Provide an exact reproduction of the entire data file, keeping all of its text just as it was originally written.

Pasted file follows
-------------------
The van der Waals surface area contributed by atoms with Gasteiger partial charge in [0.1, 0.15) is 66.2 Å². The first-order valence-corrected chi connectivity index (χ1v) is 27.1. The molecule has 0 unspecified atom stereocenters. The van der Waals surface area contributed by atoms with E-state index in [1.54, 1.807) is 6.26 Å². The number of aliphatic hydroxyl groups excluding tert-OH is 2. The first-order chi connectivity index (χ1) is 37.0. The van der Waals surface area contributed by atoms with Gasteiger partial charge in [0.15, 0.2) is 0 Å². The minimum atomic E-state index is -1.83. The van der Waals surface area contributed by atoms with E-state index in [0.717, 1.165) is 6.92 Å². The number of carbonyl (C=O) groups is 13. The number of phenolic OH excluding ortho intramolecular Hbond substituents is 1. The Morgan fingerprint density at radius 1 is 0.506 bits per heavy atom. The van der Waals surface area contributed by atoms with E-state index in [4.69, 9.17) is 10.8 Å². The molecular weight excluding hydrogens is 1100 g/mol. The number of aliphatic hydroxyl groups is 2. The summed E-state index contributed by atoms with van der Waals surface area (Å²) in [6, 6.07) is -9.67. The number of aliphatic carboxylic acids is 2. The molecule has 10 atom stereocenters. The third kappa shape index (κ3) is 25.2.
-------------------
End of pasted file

The van der Waals surface area contributed by atoms with Gasteiger partial charge in [0.1, 0.15) is 66.2 Å². The first-order valence-corrected chi connectivity index (χ1v) is 27.1. The molecule has 0 unspecified atom stereocenters. The van der Waals surface area contributed by atoms with E-state index in [1.54, 1.807) is 6.26 Å². The number of aliphatic hydroxyl groups excluding tert-OH is 2. The first-order chi connectivity index (χ1) is 37.0. The van der Waals surface area contributed by atoms with Gasteiger partial charge in [0.15, 0.2) is 0 Å². The minimum atomic E-state index is -1.83. The van der Waals surface area contributed by atoms with E-state index in [0.717, 1.165) is 6.92 Å². The number of carbonyl (C=O) groups is 13. The number of phenolic OH excluding ortho intramolecular Hbond substituents is 1. The Morgan fingerprint density at radius 1 is 0.506 bits per heavy atom. The van der Waals surface area contributed by atoms with E-state index in [4.69, 9.17) is 10.8 Å². The molecular weight excluding hydrogens is 1100 g/mol. The number of aliphatic hydroxyl groups is 2. The summed E-state index contributed by atoms with van der Waals surface area (Å²) in [6, 6.07) is -9.67. The number of aliphatic carboxylic acids is 2. The molecule has 10 atom stereocenters. The third kappa shape index (κ3) is 25.2.